that they access any proprietary (browser or platform) capability without
fully sanitizing the data on the way in. Using a platform's video decoder,
without decoding the bitstream yourself first to check it is valid, would
seem to be just as dangerous as using a CDM. An even then, even if you
check that a video decoder or OpenGL shader or whatever is valid, I don't
believe that proves it does not contain some hidden code to be executed by
a backdoor interpreter in the video decoder or OpenGL implementation:
steganography is a well-developed art.

Would it mitigate the concern if we required UAs to validate messages to
the CDM to the extent possible ? These messages are expected to be small,
so at least length checks would seem to preclude quite a lot already. The
CDM implementor might be able to suggest a host of other checks that the UA
could do, especially if CDM implementor and UA implementor are one and the
same, which is the case for the majority of UAs.

One mechanism which could be of value here is that service providers (such
as ourselves) greatly dislike user permissions prompts getting between
users and our service. This is one of the major reasons for migrating from
plugins. If UA and CDM implementors could together achieve a situation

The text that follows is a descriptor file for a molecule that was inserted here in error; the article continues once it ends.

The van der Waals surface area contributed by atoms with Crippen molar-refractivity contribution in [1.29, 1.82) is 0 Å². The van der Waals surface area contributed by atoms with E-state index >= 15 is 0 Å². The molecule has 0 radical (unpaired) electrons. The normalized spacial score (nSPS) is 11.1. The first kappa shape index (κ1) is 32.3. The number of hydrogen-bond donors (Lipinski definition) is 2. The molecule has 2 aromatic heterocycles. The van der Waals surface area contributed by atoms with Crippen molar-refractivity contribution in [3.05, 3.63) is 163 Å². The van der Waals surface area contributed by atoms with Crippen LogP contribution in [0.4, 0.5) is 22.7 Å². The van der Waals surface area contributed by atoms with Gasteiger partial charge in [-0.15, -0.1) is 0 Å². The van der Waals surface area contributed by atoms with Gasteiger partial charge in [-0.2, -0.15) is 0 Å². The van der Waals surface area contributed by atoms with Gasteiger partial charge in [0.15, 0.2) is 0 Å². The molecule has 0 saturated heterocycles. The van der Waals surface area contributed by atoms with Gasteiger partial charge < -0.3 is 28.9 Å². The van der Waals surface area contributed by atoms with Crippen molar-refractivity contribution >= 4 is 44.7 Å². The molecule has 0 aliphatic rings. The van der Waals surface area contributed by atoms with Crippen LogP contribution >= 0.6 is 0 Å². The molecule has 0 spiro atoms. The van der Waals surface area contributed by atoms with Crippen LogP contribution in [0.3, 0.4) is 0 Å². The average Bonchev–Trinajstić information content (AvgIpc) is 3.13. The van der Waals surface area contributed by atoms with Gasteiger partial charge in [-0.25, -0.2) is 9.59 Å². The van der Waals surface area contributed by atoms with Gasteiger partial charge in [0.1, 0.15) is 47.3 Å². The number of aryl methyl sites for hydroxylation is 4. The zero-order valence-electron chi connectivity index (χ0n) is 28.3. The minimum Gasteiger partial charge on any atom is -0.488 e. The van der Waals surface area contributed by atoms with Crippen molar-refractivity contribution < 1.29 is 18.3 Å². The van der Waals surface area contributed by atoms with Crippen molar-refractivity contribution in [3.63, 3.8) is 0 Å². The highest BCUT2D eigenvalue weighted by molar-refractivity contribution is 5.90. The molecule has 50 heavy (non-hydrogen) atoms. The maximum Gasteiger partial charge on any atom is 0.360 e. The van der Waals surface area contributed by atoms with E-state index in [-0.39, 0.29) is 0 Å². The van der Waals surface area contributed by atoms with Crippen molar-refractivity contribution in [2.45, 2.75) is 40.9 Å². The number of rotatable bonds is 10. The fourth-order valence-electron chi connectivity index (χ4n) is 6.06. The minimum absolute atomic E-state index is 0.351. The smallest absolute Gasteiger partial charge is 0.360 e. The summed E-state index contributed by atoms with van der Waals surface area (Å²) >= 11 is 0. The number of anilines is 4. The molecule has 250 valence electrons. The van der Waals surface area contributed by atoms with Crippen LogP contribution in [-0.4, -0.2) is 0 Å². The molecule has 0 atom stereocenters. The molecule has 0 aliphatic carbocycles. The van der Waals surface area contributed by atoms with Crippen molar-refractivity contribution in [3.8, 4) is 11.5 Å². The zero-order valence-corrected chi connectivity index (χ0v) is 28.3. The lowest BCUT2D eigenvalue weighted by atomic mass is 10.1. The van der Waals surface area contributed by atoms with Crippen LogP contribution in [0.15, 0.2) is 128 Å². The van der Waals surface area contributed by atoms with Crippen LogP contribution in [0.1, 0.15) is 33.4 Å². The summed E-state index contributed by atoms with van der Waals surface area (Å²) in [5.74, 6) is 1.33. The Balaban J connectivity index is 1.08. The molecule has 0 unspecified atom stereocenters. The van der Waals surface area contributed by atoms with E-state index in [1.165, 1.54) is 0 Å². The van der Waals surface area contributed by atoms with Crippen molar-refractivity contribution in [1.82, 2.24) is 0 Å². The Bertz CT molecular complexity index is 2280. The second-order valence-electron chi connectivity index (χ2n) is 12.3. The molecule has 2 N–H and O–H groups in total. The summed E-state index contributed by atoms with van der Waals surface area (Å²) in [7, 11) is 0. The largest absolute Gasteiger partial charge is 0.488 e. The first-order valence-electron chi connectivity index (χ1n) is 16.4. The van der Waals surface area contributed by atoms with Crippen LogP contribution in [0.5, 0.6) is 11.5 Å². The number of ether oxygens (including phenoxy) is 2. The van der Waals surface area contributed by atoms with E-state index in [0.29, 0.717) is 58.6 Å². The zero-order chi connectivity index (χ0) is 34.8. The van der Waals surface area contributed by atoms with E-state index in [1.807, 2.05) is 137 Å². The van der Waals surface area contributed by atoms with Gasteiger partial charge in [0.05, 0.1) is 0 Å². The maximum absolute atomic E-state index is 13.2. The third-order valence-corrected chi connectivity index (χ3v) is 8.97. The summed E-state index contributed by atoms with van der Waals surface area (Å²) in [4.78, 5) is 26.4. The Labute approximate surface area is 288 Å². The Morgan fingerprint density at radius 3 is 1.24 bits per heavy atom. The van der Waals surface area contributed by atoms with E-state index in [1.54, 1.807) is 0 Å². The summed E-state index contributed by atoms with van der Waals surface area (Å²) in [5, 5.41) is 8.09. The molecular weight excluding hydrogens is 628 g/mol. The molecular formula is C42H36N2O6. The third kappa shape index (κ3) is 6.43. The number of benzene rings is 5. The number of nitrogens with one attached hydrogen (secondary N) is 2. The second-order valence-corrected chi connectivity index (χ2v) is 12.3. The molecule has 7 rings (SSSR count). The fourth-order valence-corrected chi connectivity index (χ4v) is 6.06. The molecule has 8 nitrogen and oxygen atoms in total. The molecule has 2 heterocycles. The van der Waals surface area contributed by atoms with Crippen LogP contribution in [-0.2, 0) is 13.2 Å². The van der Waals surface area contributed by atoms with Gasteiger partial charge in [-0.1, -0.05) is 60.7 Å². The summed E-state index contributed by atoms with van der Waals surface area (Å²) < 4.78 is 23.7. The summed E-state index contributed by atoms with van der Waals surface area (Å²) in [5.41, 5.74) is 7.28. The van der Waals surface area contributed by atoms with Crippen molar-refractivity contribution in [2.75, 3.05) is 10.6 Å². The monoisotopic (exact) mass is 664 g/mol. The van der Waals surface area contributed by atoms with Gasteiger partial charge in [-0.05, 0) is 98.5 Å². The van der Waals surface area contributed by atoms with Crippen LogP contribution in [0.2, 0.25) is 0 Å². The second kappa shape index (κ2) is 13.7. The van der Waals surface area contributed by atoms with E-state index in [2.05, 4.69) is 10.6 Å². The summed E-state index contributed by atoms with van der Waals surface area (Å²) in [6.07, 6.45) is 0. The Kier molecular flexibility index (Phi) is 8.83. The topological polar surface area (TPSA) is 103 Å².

where they were both convinced there was no incremental security or privacy
risk to users from the use of a CDM, a prompt would be unnecessary. I think
we should strive for this outcome.


> > 2) "As part of interoperability, EME should not provide APIs that are
> designed to allow restriction of content to one platform and/or key system."
> >
> > Is this just ​a recommendation for the​ future, or do you have a concern
> that the specification already provides such APIs ? If so, which ?
>
> This is meant as a recommendation for the future :)
>

​Ok, good. I'm not really sure what such an API would look like, though, so
that I can look out for it in future. Did you have something in mind ?​



> > 3) "While certain key systems may only be supported on certain
> platforms, and certain content may only be available with certain key
> systems, ...​"
> >
> > Unfortunately, it is also possible, as a feature of the ecosystem,
>
> Yeah, as we said, it is a sad-but-true feature of the ecosystem. Similar
> to the sad-but-true fact that certain content is no longer available on
> Windows XP SP2 because servers have upgraded to SHA-2 certificates.
>

​I was suggested that you point out these other "sad-but-true" features​ of
the ecosystem, not just one of them.


>
> > 4) "We understand that designing a DRM system for the web brings along
> robustness requirements that are unlike those of most web APIs, and cause a
> tension with the usual way specifications are developed openly. EME has
> chosen to address this via the idea of a CDM, which encapsulates
> unspecified behavior necessary for robustness"
> >
> > Robustness is not the only factor that leads to the idea of a CDM. IPR
> is also an issue, both in the realm of robustness and other functionality.
>
> We plan to remove the words "for robustness" based on this feedback.
> Thanks!
>
>
​Thanks.

...Mark​
Received on Monday, 6 October 2014 19:07:24 UTC